The psychology of improper waste disposal in Dhaka

The psychology of improper waste disposal in Dhaka
A group of Brac University students clean up litter strewn on the premises of the National Martyrs' Memorial in Savar, Dhaka. PHOTO: COURTESY

The Dhaka metropolitan area is teeming with a population of 22.5 million, according to UN estimates in 2021. In 1971, this population was 1.5 million. With a centralised administration and the best infrastructure in the country, including education, healthcare, and communication, Dhaka has been the focus of rapid urbanisation. This gives rise to numerous challenges – from unruly traffic, health and hygiene issues, social problems, and economic disparities, to their effects on the environment. With more people in a relatively small urban space, their consumption needs are bigger, which then translates into waste disposal problems.

This problem has become massive because of the indiscriminate manner of waste disposal by Dhaka residents, along with the insufficient and inefficient waste management practices. This is reflected in the accumulation of garbage in the streets, the playgrounds, open spaces, the landfills, etc. Why is this happening? What is the psychology of littering or improper waste management?

The root of the problem lies in human behaviour, especially people's apathy towards dealing with waste. For them, it is someone else's problem. Thus, they are not proactive about waste disposal and doing something about it. The individual is the beginning of the vicious circle; therefore, things must change with them first.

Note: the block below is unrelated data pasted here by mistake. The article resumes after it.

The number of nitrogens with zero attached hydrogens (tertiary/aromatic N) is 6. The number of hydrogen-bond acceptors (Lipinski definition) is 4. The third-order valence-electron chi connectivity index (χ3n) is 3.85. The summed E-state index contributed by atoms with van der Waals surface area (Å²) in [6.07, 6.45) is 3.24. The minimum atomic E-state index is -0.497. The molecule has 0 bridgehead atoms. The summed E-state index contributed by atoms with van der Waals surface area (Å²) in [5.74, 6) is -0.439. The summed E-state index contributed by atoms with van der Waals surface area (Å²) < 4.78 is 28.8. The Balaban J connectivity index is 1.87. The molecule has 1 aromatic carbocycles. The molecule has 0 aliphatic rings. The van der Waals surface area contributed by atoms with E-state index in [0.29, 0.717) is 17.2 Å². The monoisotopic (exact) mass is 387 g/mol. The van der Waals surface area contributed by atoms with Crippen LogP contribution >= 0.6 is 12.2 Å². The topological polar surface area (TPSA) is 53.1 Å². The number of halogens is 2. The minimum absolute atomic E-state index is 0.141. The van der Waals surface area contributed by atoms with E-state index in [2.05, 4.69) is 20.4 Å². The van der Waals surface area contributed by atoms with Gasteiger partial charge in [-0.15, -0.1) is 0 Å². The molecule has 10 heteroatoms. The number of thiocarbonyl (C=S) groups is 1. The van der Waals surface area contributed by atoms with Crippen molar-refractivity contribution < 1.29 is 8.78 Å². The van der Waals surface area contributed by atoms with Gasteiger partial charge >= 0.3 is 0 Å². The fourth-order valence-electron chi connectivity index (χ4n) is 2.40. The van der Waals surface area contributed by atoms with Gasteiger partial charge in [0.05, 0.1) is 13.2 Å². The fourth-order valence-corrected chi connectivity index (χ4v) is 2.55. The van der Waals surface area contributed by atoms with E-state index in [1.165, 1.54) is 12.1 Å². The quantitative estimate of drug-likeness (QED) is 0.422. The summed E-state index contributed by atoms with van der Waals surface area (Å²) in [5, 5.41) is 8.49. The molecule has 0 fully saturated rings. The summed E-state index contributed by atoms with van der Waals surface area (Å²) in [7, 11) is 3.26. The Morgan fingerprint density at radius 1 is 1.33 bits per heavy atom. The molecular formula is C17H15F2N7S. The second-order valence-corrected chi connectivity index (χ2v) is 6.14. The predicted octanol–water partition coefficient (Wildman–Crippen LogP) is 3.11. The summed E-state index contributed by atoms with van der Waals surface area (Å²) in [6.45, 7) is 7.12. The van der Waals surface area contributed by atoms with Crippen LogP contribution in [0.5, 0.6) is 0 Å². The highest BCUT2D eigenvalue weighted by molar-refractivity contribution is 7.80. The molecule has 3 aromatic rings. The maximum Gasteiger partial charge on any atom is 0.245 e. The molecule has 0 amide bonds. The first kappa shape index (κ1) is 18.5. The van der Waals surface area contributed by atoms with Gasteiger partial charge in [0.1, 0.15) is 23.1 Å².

People are creatures of habit – they are practical and strive to make their lives easy. They don't mind doing the right thing as long as it doesn't disrupt their way of life. But their tendency is also to exert minimal effort to derive maximum satisfaction. The key issue is that people have little time or energy to waste, especially on issues such as waste disposal. Such actions are often mechanically performed as the human mind tends to follow a repetitive path. Unfortunately, this means Dhaka city is confronted with learned bad habits of its inhabitants. Some feel their peers and larger society are not recycling; why should they?

There's a term called "Habit Loop," which describes the essential features of habits: the trigger (waste accumulation at home), the behaviour (disposal of waste as conveniently as possible) and the reward (saving time by not experiencing the "hassle" of searching for a garbage bin or thinking of separating the waste by categories such as organic waste, liquid, recyclable or non-recyclable, and hazardous). Most people usually work in this "autopilot mode." As a result, bad habits become ingrained. This habit loop needs to be reframed. How so?

The idea of rewards would seem to offer some possibilities. We believe that creating the right incentives could play a significant role to break into and change the passive "autopilot" habits and turn them into active and more "thoughtful" ones, which would result in developing positive routines and impulses. A simple behavioural change, such as separating waste at the household level, would thus reflect a change of bad habits, which is then rewarded through a system of points.

Behavioural change is also facilitated by raising awareness about the significance and importance of dealing with household and other types of waste (cognitive learning theory) through education, both formal and informal, to help the city residents think more about their recycling behaviours and their far-reaching consequences. Raising awareness requires persistent efforts to make people put more thought into changing their waste disposal behaviour.